I’m not sure what it is, if it is just this “season” of my life or something going on in the world and our lifestyles, but I have been feeling more and more stressed lately. It isn’t anyone thing that I can pin down, but more a few different things that have been piling up or happening at once. There are days when stress seems manageable or non-existent, but then there are days when it seems impossible to deal with.
Some stress is good. It is your bodies natural response to a possibly dangerous or risky situation, known as your “fight or flight” response. Stress can keep you safe (flight) or motivate you to do more (fight). If you have ever felt like you work better when you have procrastinated, you are well-versed in using stress as a motivation to get something done. Stress is even what we do to our bodies when we work out, bu it is done in a good, purposeful way. This is when stress is use acute, or short-term. It’s when stress is prolonged, or chronic, that it is not good for you.
Prolonged stress can cause your brain and your hormones to work on overdrive. According to the Mayo Clinic, prolonged stress can lead to anxiety, depression and sleep problems, as well as weight gain, heart disease, digestive issues and even mild cognitive impairments. These happen because your body never gets the chance to recover and turn off that “fight or flight” response. Instead, it feels as if it is always under attack, releasing a steady stream of stress hormones and overworking your brain.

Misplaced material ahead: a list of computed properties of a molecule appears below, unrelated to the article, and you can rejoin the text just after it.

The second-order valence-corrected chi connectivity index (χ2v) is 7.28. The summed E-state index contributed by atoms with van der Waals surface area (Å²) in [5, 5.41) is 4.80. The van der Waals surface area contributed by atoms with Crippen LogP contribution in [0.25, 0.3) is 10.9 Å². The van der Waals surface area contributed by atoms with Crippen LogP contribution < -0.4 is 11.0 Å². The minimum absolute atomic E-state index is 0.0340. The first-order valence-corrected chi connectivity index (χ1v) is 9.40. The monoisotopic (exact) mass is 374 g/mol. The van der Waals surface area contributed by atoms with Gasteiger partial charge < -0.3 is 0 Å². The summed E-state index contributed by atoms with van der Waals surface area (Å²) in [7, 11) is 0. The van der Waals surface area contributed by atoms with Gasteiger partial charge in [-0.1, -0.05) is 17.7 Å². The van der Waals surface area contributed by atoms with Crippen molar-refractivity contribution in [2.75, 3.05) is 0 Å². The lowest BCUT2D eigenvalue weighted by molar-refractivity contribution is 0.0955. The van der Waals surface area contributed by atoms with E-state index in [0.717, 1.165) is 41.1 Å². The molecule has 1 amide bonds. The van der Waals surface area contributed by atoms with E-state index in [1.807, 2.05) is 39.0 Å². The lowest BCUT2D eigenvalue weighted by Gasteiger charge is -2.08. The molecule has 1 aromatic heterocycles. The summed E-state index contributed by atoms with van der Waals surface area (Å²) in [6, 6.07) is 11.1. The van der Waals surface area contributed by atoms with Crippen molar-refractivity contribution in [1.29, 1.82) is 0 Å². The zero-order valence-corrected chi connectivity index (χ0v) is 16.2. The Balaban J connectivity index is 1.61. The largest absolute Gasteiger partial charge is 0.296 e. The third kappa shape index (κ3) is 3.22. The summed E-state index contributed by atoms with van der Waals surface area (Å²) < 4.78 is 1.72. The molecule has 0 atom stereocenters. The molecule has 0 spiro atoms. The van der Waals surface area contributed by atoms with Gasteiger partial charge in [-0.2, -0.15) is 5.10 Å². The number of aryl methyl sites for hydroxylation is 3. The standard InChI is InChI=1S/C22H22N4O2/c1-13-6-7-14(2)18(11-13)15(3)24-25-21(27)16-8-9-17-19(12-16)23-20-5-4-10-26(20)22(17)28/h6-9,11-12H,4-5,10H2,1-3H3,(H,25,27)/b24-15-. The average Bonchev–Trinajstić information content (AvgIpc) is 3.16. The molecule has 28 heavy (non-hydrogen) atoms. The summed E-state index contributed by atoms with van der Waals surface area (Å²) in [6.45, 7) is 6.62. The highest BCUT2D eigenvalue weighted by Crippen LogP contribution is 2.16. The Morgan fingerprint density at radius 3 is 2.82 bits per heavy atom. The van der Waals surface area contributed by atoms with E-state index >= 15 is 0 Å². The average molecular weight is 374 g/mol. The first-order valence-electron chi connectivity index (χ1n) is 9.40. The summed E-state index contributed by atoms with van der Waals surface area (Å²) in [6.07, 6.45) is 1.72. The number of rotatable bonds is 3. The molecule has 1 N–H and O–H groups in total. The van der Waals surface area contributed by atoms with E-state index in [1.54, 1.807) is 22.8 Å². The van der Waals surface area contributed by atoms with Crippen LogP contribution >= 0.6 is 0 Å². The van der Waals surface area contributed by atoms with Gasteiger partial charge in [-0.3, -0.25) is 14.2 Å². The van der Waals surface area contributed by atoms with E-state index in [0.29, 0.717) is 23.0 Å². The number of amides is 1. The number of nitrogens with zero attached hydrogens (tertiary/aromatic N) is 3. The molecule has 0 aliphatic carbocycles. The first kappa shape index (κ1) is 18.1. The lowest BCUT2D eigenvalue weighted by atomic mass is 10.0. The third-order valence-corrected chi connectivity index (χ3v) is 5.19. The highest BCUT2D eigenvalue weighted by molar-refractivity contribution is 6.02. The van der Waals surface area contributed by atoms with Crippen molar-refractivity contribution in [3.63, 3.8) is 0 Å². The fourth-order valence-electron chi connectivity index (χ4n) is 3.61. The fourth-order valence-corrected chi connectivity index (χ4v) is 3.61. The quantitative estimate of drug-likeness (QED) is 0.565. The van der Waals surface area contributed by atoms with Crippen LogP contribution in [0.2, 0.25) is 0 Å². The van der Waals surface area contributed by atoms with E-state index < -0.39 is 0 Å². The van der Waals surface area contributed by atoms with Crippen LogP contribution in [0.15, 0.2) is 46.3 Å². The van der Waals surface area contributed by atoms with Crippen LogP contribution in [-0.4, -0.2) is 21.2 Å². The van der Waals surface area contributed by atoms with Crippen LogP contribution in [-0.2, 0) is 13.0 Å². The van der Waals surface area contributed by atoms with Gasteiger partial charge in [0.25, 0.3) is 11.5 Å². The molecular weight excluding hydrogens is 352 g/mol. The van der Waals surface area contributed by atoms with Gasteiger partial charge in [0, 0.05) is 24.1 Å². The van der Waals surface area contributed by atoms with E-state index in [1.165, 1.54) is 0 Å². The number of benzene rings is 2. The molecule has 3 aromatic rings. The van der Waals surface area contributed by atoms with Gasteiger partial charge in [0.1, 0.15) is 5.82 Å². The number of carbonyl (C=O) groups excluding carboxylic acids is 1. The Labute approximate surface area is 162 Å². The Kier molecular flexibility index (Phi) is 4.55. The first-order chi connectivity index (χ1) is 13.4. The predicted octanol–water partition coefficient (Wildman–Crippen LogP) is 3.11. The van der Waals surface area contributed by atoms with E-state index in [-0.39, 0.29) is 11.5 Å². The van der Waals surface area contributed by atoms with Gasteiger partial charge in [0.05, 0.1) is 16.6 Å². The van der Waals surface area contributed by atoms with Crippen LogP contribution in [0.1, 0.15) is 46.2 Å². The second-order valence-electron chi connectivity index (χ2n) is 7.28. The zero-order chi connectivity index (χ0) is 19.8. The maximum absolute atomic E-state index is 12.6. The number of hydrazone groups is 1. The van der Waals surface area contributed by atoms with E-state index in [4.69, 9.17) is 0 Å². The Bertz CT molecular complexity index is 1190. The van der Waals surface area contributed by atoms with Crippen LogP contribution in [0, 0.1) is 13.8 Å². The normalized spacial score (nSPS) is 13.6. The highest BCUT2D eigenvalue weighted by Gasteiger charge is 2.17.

You might feel like stress is inevitable, and you’d be right. Stress is not something that we can get rid of completely, after all, some stress is good for you. The best thing to do is find ways to reduce your chronic stress and find a tool that helps you manage it better. One of the best ways to handle this stress is through a regular meditation practice.
Recently, meditation has gone from a practice for the new age, woo-woo, hippy-dippy tribe to something that people everywhere are being prescribed and practicing. Meditation, along with practices like yoga and deep breathing, have gone mainstream. Much of this is due to the large amounts of research that support meditation as a way to rewire your brain, and therefore your daily habits, coping mechanisms and stress patterns.
Research has shown that meditation is not only creates a few moments of calm in an otherwise hectic day, but it actually rewires your brain to handle stress better. It can also help to improve your memory and perhaps even prevent or slow the progression of diseases of the mind, such as dementia and Mild Cognitive Impairment. This is because meditating actually helps your brain to function better. According to a study from University of Wisconsin-Madison’s Center for Healthy Minds in Mindful Magazine, regular meditation can increase the gray matter thickness of your brain, which can help you with everyday functions like problem solving, attention and memory. It also helps decrease activity in the amygdala, the home of our “fight or flight” response. Too much stress and trauma can cause your amygdala to work in overdrive. Meditation has been shown to help decrease that response, so you are better able to work through stressful situations on a daily basis. It also helps to decrease the release of cortisol, your stress hormone. Too much cortisol can contribute to the extra weight gain, anxiety, sleep trouble and memory issues you might experience when you are stressed. Meditation can help you lower these levels and regulate them, to help bring balance back into your body and mind.